In the shot above. Southwest has just left Gate 151 and is about to exit the C-10 alley. You can see the open end of the jetway just under the first "1" of the 151 that I put in. Below is a shot of how the gate appears from the tower when it is occupied. Gate 151 is a narrow-body gate, most often used by COPA. As you can see, it's very difficult to see if someone is parked on this gate, and almost impossible to tell who it is:
The weather has not been all that conducive to taking good photos this week, so this edition of Photo Friday is going to stick to updates on some of the construction on the airport. The big news, for which I don't seem to have a photo, is that Runway 25 Right has fully reopened. It has been shortened at the west end for construction of the runway end safety area for months now, but we got the full length back earlier this week.
The opening shot shows dueling cranes last weekend. The A380 behind on Taxiway R isn't completely hidden, but it looks like smaller aircraft will completely disappear behind the new terminal. Here's another view, taken yesterday. In this shot, the Korean A380 is on a temporary parking area called the North Pad, which will eventually make way for the Taxiway T extension.
Speaking of airplanes disappearing, we already have that situation behind the American maintenance hangar, seen in the photo below. Also seen is the southern end of the midfield concourse construction area. Eventually, the construction will take out the American maintenance hangar and ramp completely, as LAWA's ultimate goal seems to be to eradicate all maintenance activities at LAX.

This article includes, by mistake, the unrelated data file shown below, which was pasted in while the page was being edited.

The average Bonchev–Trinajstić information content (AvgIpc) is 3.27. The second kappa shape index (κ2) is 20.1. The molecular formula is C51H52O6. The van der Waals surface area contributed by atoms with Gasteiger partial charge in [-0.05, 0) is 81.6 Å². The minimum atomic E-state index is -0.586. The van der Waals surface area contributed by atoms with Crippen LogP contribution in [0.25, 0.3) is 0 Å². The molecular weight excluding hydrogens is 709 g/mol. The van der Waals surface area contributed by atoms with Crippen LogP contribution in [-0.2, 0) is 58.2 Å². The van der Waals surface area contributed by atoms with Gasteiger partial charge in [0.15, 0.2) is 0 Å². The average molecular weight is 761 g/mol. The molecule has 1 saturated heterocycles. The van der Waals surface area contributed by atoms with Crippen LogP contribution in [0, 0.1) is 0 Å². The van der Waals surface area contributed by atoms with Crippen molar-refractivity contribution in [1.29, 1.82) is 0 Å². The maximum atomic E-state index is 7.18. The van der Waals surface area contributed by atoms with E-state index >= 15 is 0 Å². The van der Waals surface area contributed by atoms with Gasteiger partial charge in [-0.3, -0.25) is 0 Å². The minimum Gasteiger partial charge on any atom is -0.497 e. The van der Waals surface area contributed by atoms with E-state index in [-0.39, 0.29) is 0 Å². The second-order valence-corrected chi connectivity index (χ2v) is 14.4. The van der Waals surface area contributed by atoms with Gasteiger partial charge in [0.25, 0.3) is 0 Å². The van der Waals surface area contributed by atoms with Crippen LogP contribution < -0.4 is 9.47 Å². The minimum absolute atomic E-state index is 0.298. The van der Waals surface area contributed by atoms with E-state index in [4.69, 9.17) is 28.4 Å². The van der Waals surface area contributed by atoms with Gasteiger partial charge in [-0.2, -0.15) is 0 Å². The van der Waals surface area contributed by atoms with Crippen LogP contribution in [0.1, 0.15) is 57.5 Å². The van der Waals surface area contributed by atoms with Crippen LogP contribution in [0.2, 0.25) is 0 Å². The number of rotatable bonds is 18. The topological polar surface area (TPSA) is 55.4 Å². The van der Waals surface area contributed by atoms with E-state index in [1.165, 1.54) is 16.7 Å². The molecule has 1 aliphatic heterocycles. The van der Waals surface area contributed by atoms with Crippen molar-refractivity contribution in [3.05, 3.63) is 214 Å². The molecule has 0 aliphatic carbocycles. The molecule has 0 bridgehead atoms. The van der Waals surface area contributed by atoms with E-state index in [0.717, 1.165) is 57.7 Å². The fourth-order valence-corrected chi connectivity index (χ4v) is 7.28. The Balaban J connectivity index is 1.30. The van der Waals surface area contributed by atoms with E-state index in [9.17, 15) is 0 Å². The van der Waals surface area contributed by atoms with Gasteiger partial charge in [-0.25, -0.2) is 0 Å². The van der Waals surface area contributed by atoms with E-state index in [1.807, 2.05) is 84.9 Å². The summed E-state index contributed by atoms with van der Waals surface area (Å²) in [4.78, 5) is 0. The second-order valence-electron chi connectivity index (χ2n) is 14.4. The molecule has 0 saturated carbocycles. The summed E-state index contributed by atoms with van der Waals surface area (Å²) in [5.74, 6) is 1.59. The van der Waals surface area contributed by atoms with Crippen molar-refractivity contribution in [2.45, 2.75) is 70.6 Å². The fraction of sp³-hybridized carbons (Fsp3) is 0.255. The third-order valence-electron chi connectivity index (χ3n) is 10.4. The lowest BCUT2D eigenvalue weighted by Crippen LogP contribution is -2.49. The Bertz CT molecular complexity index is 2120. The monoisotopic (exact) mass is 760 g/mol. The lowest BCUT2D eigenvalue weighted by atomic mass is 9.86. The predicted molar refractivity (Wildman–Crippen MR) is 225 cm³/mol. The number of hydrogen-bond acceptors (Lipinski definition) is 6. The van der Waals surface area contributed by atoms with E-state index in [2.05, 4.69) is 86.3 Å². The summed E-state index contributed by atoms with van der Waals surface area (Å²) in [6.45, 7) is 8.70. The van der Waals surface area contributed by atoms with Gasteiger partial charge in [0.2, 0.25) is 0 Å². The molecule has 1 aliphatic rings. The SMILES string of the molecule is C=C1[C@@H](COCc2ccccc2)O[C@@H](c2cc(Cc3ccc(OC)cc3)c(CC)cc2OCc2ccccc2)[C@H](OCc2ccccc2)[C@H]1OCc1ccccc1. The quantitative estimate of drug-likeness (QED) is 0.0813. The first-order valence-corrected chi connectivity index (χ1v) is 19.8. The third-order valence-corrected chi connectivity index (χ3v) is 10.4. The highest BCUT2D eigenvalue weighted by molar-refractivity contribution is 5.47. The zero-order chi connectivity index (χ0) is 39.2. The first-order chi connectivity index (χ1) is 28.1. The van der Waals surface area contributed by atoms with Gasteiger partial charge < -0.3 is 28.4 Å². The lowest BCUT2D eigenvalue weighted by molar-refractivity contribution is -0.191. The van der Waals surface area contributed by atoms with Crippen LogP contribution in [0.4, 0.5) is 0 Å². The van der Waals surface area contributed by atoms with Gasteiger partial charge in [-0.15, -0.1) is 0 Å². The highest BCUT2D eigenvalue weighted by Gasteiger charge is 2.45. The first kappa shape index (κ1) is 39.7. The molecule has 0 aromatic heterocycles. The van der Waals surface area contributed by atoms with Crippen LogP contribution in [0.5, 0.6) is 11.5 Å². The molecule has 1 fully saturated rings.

In previous postings, I've shown you the on-going work at Terminal 1. In a comment, I mentioned that similar work is happening at Terminal 8 as well. As seen in this shot, Gate 84 is currently under renovation:
Nearly a month ago, I showed you this shot and asked what was wrong here. Apologies both for the poor quality of the photo and the wait for an explanation. Several of you guessed it though: the A380 has exited Runway 24 Right onto Taxiway AA. This by itself isn't a problem, as AA is a taxiway which the A380 is allowed to use. The catch, as one of noted, is that while the A380 is allowed to use that taxiway, it shuts down both runways (24L and 24R) when it does. The A380 cannot hold short of Runway 24 Left on AA because even if the nose of the airplane is clear of the hold line, the left wingtip extends into the runway safety area. Thus, there is no advantage to the controller to allow the A380 to exit onto AA unless there is no pending traffic for Runway 24 Left. The usual technique is to send the A380 to the end of Runway 24 Right so that it will exit onto Taxiway BB. On BB, the A380 is able to hold short of Runway 24 Left, and therefore allow the controller to continue to use that runway for traffic. This is normally done to enable one or two more departures to take off before the next arrival to Runway 24 Right. The next 24R arrival forces the controller to send the A380 across 24L, because the A380 holding short of 24L on BB is still fouling 24R. This is just one of the many tricks and catches to having the A380 at LAX. For those of you playing the home game, have a look at some obsolete samples of the quick reference diagrams that we have. Please note that these are solely for your reading enjoyment, and are not to be used for navigation: